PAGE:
• In mechanical odo cars, the cluster is fitted over an interface with a solid square drive that connects to the speedo, and drives the odo. You'd have to disconnect the entire cluster to do that. Some such cars don't have a tach on the automatic transmission version, because it's too complex to set up mechanically and not relevant and so just added expense and potential breakage. You can swap the cluster, but then you have a different cluster with some random amount of mileage on it.

              In electronic control

          • No you can legally fudge the odometer, you just have to mention that on the title when you sell it. It varies by state, but in Arizona they call these "box c" cars (Box C is a portion of the title that indicates that the actual mileage of the car doesn't match what is listed on the odometer, and so writing down the mileage is optional.)

            Used car dealers do this all the time, though they tend to sell the cars as box A when they do so (box A is where you list the actual mileage.) Box B is where you put so many

          • by evilviper (135110)

            You're moving from regular fraud to tax fraud on a system built to be fraud-resistant

            You're also dramatically increasing the incentives for fraud, while still being terribly unlikely you would get caught.

            so you'd have to make some very visible changes (cut or bend aluminum to deformation) to actually manually roll the numbers.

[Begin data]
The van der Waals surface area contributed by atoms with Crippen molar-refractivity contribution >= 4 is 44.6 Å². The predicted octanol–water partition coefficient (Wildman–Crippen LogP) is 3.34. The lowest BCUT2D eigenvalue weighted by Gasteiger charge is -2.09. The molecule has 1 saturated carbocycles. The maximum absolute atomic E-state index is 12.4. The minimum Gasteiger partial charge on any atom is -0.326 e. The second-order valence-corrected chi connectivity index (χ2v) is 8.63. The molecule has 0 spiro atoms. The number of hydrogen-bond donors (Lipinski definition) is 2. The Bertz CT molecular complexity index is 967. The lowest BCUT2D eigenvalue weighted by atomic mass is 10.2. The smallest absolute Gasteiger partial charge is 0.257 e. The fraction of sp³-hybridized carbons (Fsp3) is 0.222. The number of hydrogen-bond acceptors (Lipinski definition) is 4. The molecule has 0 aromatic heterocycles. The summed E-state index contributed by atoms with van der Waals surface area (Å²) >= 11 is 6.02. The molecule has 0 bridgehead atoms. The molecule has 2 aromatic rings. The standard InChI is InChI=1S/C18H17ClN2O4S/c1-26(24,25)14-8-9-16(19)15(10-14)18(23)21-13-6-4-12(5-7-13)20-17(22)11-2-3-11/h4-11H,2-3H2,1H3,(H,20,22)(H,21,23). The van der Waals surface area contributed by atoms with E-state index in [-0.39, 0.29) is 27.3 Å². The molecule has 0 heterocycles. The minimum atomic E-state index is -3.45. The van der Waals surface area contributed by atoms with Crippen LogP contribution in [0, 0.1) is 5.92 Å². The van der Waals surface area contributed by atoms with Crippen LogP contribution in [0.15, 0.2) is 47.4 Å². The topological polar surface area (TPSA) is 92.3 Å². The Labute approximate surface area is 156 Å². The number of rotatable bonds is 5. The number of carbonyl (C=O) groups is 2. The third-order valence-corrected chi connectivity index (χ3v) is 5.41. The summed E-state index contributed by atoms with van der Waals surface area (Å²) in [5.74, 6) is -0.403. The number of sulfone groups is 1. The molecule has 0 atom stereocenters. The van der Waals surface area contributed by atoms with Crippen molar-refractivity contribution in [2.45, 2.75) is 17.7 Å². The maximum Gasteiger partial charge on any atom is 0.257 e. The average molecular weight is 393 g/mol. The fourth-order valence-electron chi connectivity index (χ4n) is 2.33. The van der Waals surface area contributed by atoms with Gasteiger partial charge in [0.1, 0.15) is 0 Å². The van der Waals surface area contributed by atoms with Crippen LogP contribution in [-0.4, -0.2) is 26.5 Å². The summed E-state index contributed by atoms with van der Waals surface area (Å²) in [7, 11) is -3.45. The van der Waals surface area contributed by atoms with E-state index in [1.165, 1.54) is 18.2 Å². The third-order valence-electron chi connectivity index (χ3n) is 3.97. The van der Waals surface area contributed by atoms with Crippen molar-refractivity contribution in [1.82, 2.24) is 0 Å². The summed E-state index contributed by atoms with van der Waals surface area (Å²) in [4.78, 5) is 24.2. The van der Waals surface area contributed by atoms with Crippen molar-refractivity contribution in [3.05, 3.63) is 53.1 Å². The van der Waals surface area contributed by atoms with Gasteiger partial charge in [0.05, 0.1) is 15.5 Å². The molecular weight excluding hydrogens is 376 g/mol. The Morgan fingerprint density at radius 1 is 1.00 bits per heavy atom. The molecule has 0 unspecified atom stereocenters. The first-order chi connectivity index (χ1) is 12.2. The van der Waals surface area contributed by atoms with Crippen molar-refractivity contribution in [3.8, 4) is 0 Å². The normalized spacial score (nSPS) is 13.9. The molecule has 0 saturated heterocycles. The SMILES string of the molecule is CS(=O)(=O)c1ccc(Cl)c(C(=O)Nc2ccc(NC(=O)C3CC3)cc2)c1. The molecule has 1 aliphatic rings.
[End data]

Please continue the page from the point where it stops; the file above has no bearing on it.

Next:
This is silly. The odometer and speedometer is controlled by two small wires coming from the transmission. It's TRIVIAL to disconnect them, and reconnect them for inspection. Then

            • Uh. In mechanical systems, the odometer is controlled by a mechanical linkage, not computer telling it to tick up slowly. Same for the speedometer. That's why people used to use power drills to roll it back, but it takes too long.

              In electronic systems, miles are recorded in the ECU. The odo is reading that, and will have to be connected for inspection. For technical reasons, you cannot disconnect the ECU during engine operation.

              • by evilviper (135110)

                In mechanical systems, the odometer is controlled by a mechanical linkage

                Uncommon since the early 90s.

                For technical reasons, you cannot disconnect the ECU during engine operation.

                You're an idiot. It would take you 30 seconds online to find out how to disconnect your speedometer/odometer. It will not otherwise impact operation in the slightest, and is trivially easy to do, as I said. Your transmission simply has a "speed sensor" that you can disconnect. I've done it on my own vehicles, so I can say, wi

          • by AmiMoJo (196126) *

            A friend's late 90s Seat Alhambra was as easy as disconnecting a single cable. You lost the speedo as well and the mileage never increased. It was a company car with limited yearly mileage allowance and he liked to take it on long holiday drives.

      • The Dutch proposal called for a tax based on congestion. Busy road->more expensive, i.e. it was both time and place sensitive. The idea was to offer drivers a monetary incentive to not use the roads when they are busiest, alleviating traffic jams for those who do need to be on that road at that time. Odometers don't cut it for this use case.